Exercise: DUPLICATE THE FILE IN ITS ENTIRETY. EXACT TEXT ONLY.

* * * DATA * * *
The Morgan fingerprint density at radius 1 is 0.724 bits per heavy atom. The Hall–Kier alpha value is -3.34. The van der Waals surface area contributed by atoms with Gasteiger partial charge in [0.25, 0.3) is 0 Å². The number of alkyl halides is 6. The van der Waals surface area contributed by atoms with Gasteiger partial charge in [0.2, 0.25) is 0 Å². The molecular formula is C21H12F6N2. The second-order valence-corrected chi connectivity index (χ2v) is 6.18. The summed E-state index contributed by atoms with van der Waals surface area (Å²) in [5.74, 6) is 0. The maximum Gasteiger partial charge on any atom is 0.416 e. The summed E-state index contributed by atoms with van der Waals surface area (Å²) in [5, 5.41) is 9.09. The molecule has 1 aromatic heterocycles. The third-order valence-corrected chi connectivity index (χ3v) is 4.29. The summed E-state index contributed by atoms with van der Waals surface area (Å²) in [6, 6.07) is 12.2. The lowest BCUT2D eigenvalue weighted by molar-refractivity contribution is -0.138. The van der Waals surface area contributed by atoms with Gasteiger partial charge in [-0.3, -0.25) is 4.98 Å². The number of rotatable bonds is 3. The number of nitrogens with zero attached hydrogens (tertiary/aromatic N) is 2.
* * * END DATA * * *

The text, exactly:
The Morgan fingerprint density at radius 1 is 0.724 bits per heavy atom. The Hall–Kier alpha value is -3.34. The van der Waals surface area contributed by atoms with Gasteiger partial charge in [0.25, 0.3) is 0 Å². The number of alkyl halides is 6. The van der Waals surface area contributed by atoms with Gasteiger partial charge in [0.2, 0.25) is 0 Å². The molecular formula is C21H12F6N2. The second-order valence-corrected chi connectivity index (χ2v) is 6.18. The summed E-state index contributed by atoms with van der Waals surface area (Å²) in [5.74, 6) is 0. The maximum Gasteiger partial charge on any atom is 0.416 e. The summed E-state index contributed by atoms with van der Waals surface area (Å²) in [5, 5.41) is 9.09. The molecule has 1 aromatic heterocycles. The third-order valence-corrected chi connectivity index (χ3v) is 4.29. The summed E-state index contributed by atoms with van der Waals surface area (Å²) in [6, 6.07) is 12.2. The lowest BCUT2D eigenvalue weighted by molar-refractivity contribution is -0.138. The van der Waals surface area contributed by atoms with Gasteiger partial charge in [-0.3, -0.25) is 4.98 Å². The number of rotatable bonds is 3. The number of nitrogens with zero attached hydrogens (tertiary/aromatic N) is 2.